After almost 21 years with Type 1 diabetes, you’d think I’d have it all figured out -right? WRONG! My name is Courtney Enright and I am a first-year graduate student at Stony Brook University. Over the last 20 years, I feel like I’ve experienced it all when it comes to type one diabetes: highs, lows and everything in between. For me, one of the scariest parts about being a type one is the constant changes and advancements in diabetic technology. In September of 2021, after some intense thought and a lot of hesitation, I made the decision to switch from the classic insulin pen to the new InPen™ smart insulin pen by Medtronic.
Over the years, I have always struggled to find which type of insulin injection worked best for me. After three different insulin pumps, I decided that pump therapy wasn’t for me. While I like manual daily injections (MDI), carrying around syringes was something that always seemed to make me uncomfortable. After years of struggling, insulin pens were my favorite option. For years, I used traditional pens. Those were fine, but I hated the fact that I was unable to dose half units when needed.
Finally, I found InPen. The best way for me to describe the InPen would be if an insulin pump and a traditional pen had a baby. This tech-savvy pen works in a similar fashion to an old school pen but shares similar technology to an insulin pump. Once you’ve received your pen (which is available in pink, blue or silver) your next step is to connect your pen to Bluetooth® via your smartphone. Unlike a traditional pen, InPen is reusable and requires the insertion of insulin cartridges. One of my favorite features about this pen is the temperature control. Once connected to Bluetooth®, the pen is able to detect if the insulin is getting too hot or too cold. I love this because it keeps my insulin from expiring too quickly.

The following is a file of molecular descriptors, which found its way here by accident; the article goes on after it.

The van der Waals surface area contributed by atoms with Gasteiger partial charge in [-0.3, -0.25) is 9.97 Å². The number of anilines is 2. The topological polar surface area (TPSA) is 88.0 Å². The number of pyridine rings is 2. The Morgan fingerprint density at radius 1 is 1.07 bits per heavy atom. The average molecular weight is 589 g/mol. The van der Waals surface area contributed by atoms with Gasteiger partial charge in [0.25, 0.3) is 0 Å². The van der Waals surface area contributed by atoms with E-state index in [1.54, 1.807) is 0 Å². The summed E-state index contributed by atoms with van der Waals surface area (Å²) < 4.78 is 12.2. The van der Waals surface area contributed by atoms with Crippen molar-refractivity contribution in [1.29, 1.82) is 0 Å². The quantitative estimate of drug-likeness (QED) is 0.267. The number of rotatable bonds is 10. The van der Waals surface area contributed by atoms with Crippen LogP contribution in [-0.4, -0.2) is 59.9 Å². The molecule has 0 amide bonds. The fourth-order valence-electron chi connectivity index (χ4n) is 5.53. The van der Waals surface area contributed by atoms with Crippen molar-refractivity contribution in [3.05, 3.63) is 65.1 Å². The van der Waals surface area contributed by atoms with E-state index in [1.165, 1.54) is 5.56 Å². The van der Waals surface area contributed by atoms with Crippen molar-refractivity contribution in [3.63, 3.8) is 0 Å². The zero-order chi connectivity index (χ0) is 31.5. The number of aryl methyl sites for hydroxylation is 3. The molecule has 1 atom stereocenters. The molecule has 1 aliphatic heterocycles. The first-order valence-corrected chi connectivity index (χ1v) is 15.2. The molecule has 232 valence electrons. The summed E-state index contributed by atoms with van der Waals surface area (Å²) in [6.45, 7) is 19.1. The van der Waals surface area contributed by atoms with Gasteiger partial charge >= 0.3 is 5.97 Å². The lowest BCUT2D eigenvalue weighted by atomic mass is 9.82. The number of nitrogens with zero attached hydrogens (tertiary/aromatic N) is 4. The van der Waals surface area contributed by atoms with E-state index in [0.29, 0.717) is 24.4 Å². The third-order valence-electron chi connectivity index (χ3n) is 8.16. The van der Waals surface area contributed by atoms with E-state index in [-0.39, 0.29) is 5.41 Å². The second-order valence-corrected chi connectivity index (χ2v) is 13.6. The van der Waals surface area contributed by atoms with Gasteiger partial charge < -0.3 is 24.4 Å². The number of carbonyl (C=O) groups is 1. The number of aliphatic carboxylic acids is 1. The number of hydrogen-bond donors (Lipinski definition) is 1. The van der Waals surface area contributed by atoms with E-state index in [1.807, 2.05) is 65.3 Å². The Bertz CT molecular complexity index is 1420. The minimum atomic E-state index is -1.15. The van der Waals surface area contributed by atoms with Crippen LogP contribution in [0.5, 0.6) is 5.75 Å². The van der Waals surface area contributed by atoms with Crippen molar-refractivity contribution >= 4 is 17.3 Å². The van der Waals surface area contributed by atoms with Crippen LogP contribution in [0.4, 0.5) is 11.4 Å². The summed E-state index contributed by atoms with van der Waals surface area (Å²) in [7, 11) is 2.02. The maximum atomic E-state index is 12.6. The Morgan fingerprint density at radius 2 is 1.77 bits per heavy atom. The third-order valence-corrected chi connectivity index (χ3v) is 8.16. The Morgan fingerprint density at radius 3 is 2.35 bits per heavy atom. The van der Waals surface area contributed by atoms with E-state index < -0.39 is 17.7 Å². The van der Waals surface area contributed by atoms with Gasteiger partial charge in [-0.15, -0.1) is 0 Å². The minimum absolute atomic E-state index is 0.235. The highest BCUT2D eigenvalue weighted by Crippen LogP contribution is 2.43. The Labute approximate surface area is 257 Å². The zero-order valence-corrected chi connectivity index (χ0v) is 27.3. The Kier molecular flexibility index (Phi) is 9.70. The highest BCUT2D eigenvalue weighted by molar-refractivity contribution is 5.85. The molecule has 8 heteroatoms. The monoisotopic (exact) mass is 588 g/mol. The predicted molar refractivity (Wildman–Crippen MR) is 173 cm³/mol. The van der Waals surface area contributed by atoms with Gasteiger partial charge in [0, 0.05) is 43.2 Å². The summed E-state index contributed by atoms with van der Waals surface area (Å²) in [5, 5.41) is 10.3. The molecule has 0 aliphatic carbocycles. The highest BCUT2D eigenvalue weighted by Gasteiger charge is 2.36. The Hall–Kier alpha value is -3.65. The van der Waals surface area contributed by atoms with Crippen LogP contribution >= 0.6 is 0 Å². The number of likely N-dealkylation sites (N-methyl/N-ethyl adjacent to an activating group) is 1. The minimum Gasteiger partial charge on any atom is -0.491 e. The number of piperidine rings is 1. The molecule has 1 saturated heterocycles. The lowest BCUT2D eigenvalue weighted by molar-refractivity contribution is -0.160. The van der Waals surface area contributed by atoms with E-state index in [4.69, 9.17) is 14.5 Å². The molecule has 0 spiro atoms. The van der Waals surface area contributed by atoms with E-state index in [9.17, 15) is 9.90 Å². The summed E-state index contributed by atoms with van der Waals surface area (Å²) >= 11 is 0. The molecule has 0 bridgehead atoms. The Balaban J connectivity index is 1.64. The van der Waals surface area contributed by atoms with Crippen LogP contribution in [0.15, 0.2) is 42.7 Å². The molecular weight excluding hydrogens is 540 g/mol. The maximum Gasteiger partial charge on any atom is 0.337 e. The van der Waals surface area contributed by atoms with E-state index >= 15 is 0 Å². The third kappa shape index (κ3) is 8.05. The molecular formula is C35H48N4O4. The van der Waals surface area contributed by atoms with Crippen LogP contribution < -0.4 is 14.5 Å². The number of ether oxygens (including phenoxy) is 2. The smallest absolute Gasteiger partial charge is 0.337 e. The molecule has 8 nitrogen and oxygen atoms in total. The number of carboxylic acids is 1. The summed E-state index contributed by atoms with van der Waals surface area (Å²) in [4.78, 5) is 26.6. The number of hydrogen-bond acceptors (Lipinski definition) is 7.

Within the InPen app, you are able to enter your number of carbs and blood sugar level. The app will then calculate the number of units you need. It takes out the guesswork and math while also allowing for half unit doses. The pen is able to calculate units by using the settings that you enter into the app (insulin to carb ratio, correction factor, etc). Medtronic seemed to turn traditional into tech savvy.
One potential issue with this pen is the relationship with Dexcom and Medtronic continuous glucose monitoring (CGM) sensors. The pen is able to connect with the Dexcom app to show trends and relationships. Since I am a Dexcom user, I do not mind it. For people living with diabetes who are not Dexcom or Medtronic users, they would have to manually add their BG. Despite this, I would consider the InPen a product definitely worth trying. I’d love to hear others opinions on this. Please feel free to reach me on social media platforms to let me know your opinion.
Medtronic is a corporate member of The Diabetes Link.
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